Quite often, whenever a country selects its foreign film submission, Oscar bloggers stand baffled wondering why the populist choice by American critics’ standards wasn’t chosen.
Such was the case this year when many would have bet the vineyard that Nanni Moretti’s Mia Madre was the top choice. After all, it won the prize of the ecumenical jury at this year’s Cannes Film Festival, and was further propped by a stateside distribution deal with Alchemy and arthouse B.O. potential with its U.S. star John Turturro. Forget about Italy’s other notable Cannes entries landing a spot — Paolo Sorrentino’s Youth and Matteo Garrone’s The Tale of Tales — both of them are in English.
However, Italy settled on late director Claudio Caligari’s final feature crime drama Non Essere Cattivo aka Don’t Be Bad. And what a prudent choice on behalf of the country for Don’t Be Bad possesses an uphill behind-the-scenes story that only Academy voters would appreciate. Don’t Be Bad marks the third film that Caligari made in a career that spanned 40 years, and as detailed at Wednesday’s Awardsline screening, if it wasn’t for the efforts of Caligari’s actor friend and Don’t Be Bad producer Valerio Mastandrea, the director’s final film may not have seen the light of day.
Caligari died in May from cancer at the age of 67 with most of Don’t Be Bad in the can. “Following his death, I was able to count on the editor and many people in post production. We all connected with each other to show that there was a great big story here,” Mastandrea told Deadline’s Dominic Patten on Wednesday.
Last October, while Caligari was still alive, Mastandrea wrote an open letter in Italian newspapers to Martin Scorsese in an effort to secure completion funds. He beseeched the Oscar-winning director for funding, and pointed to the hurdles in the Italian film industry with regard to mounting a production such as Don’t Be Bad. Scorsese did not respond. Financing was pulled together from Kimerafilm, TaoDue Film, Rai Cinema, and Andrea Leone Films with Rai Com handling foreign sales.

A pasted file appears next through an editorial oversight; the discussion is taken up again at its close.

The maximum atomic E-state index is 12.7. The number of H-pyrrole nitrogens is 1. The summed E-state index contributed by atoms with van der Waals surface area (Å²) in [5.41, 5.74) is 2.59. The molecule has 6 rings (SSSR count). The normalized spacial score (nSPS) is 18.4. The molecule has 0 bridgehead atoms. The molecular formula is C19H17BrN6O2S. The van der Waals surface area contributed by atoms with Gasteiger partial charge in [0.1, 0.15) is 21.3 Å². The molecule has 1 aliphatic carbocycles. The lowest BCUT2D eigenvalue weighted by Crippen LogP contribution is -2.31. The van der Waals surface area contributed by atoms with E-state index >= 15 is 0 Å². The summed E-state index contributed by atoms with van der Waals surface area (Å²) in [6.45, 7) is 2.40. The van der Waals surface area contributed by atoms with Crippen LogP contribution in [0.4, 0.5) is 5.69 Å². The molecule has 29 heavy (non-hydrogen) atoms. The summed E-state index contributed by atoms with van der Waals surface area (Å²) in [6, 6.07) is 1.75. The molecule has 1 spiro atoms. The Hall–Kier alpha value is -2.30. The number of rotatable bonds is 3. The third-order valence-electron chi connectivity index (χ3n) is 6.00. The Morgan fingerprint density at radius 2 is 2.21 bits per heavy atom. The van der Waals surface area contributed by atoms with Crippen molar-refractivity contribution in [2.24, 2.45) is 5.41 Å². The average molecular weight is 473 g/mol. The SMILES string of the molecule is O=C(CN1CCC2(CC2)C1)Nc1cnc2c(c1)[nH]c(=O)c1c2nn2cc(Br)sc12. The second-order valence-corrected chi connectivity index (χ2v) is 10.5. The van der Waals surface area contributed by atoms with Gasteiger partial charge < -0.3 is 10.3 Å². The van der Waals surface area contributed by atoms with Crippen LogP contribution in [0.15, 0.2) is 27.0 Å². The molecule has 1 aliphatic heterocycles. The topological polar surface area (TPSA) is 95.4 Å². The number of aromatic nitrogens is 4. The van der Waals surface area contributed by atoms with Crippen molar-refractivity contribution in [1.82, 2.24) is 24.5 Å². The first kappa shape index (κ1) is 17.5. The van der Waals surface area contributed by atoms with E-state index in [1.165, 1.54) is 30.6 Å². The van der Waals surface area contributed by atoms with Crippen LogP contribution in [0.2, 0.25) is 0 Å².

Don’t Be Bad was finished in time to screen at the Venice Film Festival, and though it was out of competition, it won a slew of awards there, in particular the Pasinetti Award – a secondary prize awarded by the journalists’ trade union – both for best picture and for best actor Luca Marinelli. Don’t Be Bad has been in Italian cinemas since Sept. 8 where it has collected $661K via distributor Good Films.
If there’s a motif in Caligari’s work, it’s that he focuses on the realities of working people. The film is considered to be part of a trilogy of sorts, starting with the director’s 1983 Toxic Love which followed real drug addicts and former addicts between Ostia and the ghettos of Rome. The second title was 1998’s The Scent of Night (which actually starred Mastandrea) about a former cop who segues to a life of crime and spirals in 1990s Rome. And then there’s Don’t Be Bad which follows twentysomething amice Vittorio and Cesare who live their lives steeped in booze and cocaine in Ostia on the outskirts of Rome. Vittorio ultimately matures, finding the right woman. As time goes by, he tries to put Cesare on the right track with legit work, however, the loose cannon ultimately returns to his life on the street.
Mastandrea mentioned on Wednesday that there were more screenplays by Caligari which he is hoping to mount. Don’t Be Bad played the AFI Film Festival yesterday as part of the opening night of the 11th annual Cinema Italian Style, which is presented by the American Cinematheque and Luce Cinecittà.
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